Combinational logic is used to build circuits that contain basic Boolean operators, inputs, and outputs. The key concept in recognizing a combinational circuit is that an output is always based entirely on the given inputs. Thus, the output of a combinational circuit is a function of its inputs, and the output is uniquely determined by the values of the inputs at any given moment. A given combinational circuit may have several outputs. If so, each output represents a different Boolean function.


3.5.2 Examples of Typical Combinational Circuits

Let’s begin with a very simple combinational circuit called a half-adder. Consider the problem of adding two binary digits together. There are only three things to remember: 0 + 0 = 0, 0 + 1 = 1 + 0 = 1, and 1 + 1 = 10. We know the behavior this circuit exhibits, and we can formalize this behavior using a truth table. We need to specify two outputs, not just one, because we have a sum and a carry to address. The truth table for a half-adder is shown in Table 3.10.

Table 3.10: The Truth Table for a Half-Adder

Table 3.10 The Truth Table for a Half Adder

A closer look reveals that Sum is actually an XOR. The Carry output is equivalent to that of an AND gate. We can combine an XOR gate and an AND gate, resulting in the logic diagram for a half-adder shown in Figure 3.11.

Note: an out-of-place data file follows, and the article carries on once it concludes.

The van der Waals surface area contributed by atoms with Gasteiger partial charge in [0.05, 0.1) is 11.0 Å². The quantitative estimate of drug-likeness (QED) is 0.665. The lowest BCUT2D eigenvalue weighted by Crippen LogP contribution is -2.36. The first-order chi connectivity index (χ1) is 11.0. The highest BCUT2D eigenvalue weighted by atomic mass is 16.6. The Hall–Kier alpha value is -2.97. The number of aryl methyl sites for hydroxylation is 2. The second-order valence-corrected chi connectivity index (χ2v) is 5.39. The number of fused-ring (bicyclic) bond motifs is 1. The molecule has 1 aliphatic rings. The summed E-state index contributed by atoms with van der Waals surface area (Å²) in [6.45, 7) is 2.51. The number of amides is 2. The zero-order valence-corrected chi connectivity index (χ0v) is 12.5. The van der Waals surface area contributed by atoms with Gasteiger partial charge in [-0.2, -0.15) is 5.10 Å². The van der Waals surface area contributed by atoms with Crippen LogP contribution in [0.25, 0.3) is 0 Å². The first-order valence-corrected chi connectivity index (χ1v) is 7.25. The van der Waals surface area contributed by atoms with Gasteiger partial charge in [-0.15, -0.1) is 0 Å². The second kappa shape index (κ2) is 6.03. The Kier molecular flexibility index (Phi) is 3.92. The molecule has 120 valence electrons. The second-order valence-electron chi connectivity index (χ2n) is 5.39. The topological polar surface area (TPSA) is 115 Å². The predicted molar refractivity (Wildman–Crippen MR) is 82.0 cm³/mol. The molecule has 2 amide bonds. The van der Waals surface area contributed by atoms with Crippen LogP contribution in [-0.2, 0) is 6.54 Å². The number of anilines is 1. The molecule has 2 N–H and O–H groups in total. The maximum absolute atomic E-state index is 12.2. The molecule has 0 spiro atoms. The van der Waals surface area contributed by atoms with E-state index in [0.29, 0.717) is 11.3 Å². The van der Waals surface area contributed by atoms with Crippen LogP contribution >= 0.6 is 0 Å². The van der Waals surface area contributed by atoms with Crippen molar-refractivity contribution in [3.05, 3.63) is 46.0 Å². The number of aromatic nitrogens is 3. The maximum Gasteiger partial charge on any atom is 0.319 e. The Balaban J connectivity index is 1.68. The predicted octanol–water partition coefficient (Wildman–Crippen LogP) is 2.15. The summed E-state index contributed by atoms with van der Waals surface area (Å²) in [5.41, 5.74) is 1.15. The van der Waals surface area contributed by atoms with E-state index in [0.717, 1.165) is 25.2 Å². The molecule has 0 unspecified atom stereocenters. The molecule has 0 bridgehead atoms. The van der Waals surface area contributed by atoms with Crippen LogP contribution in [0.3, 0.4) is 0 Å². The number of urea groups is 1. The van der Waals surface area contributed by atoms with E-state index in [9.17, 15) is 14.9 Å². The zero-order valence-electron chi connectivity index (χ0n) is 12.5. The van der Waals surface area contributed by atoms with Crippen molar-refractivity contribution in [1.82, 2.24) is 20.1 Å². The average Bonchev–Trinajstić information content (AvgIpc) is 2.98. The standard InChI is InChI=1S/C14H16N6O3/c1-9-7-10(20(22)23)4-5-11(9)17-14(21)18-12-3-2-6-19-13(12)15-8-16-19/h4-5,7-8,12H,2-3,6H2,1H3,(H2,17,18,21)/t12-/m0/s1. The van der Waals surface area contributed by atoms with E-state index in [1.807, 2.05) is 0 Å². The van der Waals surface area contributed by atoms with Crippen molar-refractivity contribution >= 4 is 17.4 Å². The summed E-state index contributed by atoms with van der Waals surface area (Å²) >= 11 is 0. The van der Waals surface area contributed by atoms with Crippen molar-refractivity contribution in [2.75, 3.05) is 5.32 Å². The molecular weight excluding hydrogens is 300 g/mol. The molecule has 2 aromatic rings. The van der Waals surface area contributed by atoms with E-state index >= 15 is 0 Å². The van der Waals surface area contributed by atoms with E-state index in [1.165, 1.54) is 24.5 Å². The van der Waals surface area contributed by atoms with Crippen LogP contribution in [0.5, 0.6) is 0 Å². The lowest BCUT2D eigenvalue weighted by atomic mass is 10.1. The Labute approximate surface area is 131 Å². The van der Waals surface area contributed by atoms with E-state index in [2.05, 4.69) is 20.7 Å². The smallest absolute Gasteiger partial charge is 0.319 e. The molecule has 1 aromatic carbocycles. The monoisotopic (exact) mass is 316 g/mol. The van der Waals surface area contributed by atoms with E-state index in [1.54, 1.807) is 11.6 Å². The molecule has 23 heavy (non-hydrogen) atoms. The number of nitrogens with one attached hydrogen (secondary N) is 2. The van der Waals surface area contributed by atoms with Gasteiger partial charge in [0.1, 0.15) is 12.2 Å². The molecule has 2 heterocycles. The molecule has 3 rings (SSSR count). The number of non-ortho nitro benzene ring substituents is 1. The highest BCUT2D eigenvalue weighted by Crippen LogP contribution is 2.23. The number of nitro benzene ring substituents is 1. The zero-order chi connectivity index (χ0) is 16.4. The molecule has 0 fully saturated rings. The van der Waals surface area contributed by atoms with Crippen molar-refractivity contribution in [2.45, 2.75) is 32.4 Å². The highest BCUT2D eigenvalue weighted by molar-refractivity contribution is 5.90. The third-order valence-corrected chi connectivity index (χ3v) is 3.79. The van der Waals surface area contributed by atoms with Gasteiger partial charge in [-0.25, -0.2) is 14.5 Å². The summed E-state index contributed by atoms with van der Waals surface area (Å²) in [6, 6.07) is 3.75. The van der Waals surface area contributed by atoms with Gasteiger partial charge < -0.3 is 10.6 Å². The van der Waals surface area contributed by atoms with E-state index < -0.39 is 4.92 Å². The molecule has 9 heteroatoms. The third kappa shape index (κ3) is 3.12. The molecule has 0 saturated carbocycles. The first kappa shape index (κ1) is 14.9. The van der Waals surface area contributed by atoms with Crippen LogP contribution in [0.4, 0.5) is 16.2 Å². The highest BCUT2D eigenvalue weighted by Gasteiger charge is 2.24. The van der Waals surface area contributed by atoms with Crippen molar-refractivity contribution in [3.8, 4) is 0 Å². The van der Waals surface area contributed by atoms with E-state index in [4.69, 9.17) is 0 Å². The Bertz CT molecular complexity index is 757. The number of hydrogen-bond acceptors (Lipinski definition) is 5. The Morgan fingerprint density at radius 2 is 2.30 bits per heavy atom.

Figure 3.11 The Logic Diagram for a Half-Adder

Figure 3.11: The Logic Diagram for a Half-Adder

The half-adder is a very simple circuit and not really very useful because it can only add two bits together. However, we can extend this adder to a circuit that allows the addition of larger binary numbers. Consider how you add base 10 numbers: You add up the rightmost column, note the units digit, and carry the tens digit. Then you add that carry to the current column, and continue in a similar fashion. We can add binary numbers in the same way. However, we need a circuit that allows three inputs (x, y, and Carry In), and two outputs (Sum and Carry Out). Figure 3.12 illustrates the truth table and corresponding logic diagram for a full-adder. Note that this full-adder is composed of two half-adders and an OR gate.